What does diversity mean in the workplace, and how can we achieve it?
There is a clear, universal call for more diversity. Both ‘gender equality’ and ‘reduced inequalities’ feature in the 17 sustainable development goals which came into effect on january 1st 2016 as part of the 2030 agenda for sustainable development of the united nations’ global compact(1).
Some will associate the term ‘diversity’ with equality in numbers and demographics; simple facts such as the low rate of women making it to managerial positions(2) in the business community are both well-known and quite easy to grasp. Others will stress cultural aspects such as openness to different points of view.
Yet, when asked(3), female business leaders unanimously prefer a combination of both definitions, underlining the polysemic nature of the term. Randi Shubin Dresner, President and CEO of Island Harvest Food Bank captures this impeccably: ‘Diversity encompasses acceptance and respect and an understanding that each individual is unique. This can be along the dimensions of race, ethnicity, gender, sexual orientation, socio-economic status, age, physical abilities, nationality, religious belief, experience, interests, and other ideologies.’(3)
It seems indeed that we cannot define diversity anymore with a set of nicely delineated boxes, as an individual alone can embody a multitude of the different dimensions highlighted above. Jacqueline Franjou, CEO of the Women’s Forum for the Economy and Society, goes even further, stating ‘I don’t like the word ‘diversity’. We should use inclusion, respect. We should live in a world where we can change all together, men and women alike. Do we say that men represent diversity? We should extend that notion. ‘Diversity’ is quite a vast concept, it can encompass men, women, geographic origins… Diversity is a difficult word for me to understand.’(4)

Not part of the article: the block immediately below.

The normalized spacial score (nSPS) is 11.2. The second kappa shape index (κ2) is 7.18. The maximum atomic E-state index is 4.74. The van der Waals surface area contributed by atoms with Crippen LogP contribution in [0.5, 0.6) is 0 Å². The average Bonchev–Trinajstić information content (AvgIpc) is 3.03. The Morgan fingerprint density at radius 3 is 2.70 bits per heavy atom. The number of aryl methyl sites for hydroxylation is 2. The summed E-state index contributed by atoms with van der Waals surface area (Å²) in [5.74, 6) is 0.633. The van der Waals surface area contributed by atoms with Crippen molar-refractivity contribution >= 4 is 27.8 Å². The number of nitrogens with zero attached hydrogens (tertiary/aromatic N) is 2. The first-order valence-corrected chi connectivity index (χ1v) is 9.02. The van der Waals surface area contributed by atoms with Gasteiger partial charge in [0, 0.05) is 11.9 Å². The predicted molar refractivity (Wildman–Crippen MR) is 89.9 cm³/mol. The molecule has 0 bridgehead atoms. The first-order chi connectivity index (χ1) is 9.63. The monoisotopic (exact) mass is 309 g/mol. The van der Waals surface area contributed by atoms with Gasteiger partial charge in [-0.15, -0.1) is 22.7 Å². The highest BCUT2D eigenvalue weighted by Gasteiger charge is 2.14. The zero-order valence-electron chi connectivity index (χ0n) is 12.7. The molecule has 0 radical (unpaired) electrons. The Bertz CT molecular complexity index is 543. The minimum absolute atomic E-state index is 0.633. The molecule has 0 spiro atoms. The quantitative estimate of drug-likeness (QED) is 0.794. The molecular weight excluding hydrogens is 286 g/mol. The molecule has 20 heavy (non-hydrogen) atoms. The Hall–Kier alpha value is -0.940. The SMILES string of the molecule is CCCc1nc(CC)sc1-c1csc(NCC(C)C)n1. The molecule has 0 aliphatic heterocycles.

This wide definition makes the topic all the more interesting but also more complex, especially when we are talking about diversity in the workplace, where it ‘means having different perspectives reflected and considered in the decision-making process’ (Meg Mosley, North American Group Controller, Technicolor(3)).
Why is diversity that important anyway?
Beyond the obvious benefits for women, there is a case to be made that gender diversity also serves the interests of the entire organisation. ‘It’s not just morally and ethically right to give everyone a seat at the table, but it’s good for business too’ states Rebecca Philbert, President and CEO at Best Yet Market Inc. ‘When a group of individuals showing generational, social, educational and professional diversity come together to work towards a shared goal’ continues Philbert, ‘they benefit from their collective experiences. Just as importantly, the organisation benefits from these experiences as well.(3)’
Echoing this point of view, the results of Mazars’ first gender diversity survey(5) not only overwhelmingly show that the topic interests the firm’s staff and partners – 90% of them answering that it does matter for them –, but also that gender diversity initiatives are seen as favourable for the whole company.
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